Four dead as tropical storm Isaias pounds east coast
Locals try to rescue their belonging after the overflow of the Magua river caused by heavy rains caused during Isaias storm in the city of Hato Mayor, northwest of Santo Domingo, Dominican Republic, on July 31, 2020 Erika SANTELICES afp/AFP

Tropical storm Isaias left four people dead as it pounded the US eastern seaboard with driving winds and heavy rain, leaving millions of households without power Wednesday.

A tornado ripped through a mobile home park in North Carolina killing two people said state governor Roy Cooper on Tuesday, while two more died as trees fell on their cars -- one in New York and one in Maryland.

The tropical storm was downgraded late Tuesday as it streaked into southeastern Canada, where forecasters warned of heavy rain to come.

Earlier, wind gusts up to 50 mph (80 kph) wreaked havoc across eastern states of the US, littering streets with debris and forcing the cancellation of scores of flights.

Video footage from New Jersey showed a roof being torn off a house as residents were told to stay indoors because of a threat of tornadoes.

About three million houses were without power by early Wednesday morning across several states, utilities companies reported -- with New Jersey and New York worst hit by the outages.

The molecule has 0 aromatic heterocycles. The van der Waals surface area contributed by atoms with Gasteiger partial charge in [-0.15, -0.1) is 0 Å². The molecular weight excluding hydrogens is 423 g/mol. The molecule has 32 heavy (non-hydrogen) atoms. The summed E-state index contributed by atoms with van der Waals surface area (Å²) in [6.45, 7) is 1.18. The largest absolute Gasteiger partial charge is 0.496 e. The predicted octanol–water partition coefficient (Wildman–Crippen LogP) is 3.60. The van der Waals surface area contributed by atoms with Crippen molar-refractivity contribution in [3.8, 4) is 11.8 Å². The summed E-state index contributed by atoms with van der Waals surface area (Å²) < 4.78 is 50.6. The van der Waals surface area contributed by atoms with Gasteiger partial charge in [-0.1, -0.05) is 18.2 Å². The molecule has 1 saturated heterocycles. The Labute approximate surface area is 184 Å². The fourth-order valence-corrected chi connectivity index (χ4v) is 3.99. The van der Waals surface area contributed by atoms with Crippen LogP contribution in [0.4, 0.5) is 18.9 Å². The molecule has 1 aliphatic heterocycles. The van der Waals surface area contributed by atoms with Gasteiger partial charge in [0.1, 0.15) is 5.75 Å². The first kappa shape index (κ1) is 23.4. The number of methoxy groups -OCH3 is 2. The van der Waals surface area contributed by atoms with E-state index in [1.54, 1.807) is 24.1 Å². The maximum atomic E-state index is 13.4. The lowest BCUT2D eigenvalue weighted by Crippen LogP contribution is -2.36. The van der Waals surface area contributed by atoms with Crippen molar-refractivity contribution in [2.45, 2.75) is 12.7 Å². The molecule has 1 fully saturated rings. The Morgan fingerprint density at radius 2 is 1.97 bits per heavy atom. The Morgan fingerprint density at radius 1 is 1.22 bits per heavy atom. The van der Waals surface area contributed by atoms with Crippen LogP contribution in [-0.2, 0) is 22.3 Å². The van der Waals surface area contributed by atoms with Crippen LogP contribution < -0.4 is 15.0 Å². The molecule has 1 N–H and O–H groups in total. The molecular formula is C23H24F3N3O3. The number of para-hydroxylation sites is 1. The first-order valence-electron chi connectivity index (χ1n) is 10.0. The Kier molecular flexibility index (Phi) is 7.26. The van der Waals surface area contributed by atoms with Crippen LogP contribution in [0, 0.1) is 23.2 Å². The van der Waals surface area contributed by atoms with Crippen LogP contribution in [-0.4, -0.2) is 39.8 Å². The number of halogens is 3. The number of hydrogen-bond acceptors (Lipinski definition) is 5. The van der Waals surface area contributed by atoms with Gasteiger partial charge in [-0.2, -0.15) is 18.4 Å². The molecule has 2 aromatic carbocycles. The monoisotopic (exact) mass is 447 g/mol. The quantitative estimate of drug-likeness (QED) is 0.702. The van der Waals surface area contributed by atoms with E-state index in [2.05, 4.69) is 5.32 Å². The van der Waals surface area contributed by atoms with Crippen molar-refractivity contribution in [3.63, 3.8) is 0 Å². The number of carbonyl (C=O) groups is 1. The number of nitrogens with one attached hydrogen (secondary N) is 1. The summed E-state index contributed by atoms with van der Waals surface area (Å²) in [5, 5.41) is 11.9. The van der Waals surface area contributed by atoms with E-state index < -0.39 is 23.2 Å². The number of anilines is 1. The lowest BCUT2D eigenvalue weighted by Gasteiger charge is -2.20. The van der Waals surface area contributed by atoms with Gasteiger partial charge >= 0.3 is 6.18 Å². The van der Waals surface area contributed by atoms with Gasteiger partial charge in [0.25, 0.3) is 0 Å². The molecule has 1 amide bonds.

Isaias quickly moved up the East Coast after slamming into the coast of North Carolina overnight with hurricane strength.

"Isaias hit North Carolina head-on," Governor Cooper, adding that roads were being cleared and electricity restored.

"As clean-up continues, don’t forget the pandemic is still with us. So help your neighbor, but do it safely by wearing your mask, keeping your distance and bringing your hand sanitizer.”

New York authorities, ever-wary of the devastating damage caused by Superstorm Sandy in 2012, set up temporary flood barriers in Lower Manhattan in case of storm surge.

The orange flexible tubes known as "Tiger Dams" were put up in low-lying areas.

Public transport services were also briefly suspended including New York's famous Staten Island ferry.

But the rain turned out not to be as heavy as feared.

"The storm has been much more of a wind event than flooding so far, thank God," New York mayor Bill de Blasio told local news station NY1.

At least 78 flights were canceled at New York's LaGuardia Airport. There were 55 cancelations at JFK.

The fast-moving storm is tracking northeast according to the NHC and is expected to sweep through the northeastern United States and into southern Canada overnight.

Washington, Baltimore and other cities on or near the Atlantic coast experienced heavy rainfall.

"I urge everyone in the storm's path to remain alert and to follow the guidance of your state and local authorities," President Donald Trump said Tuesday during a White House press conference.

The storm earlier dumped torrential rain on the Bahamas, felling trees and flooding streets, before emergency management officials on Sunday gave the all-clear.

At least one person died in Puerto Rico and the storm also lashed Haiti and the Dominican Republic.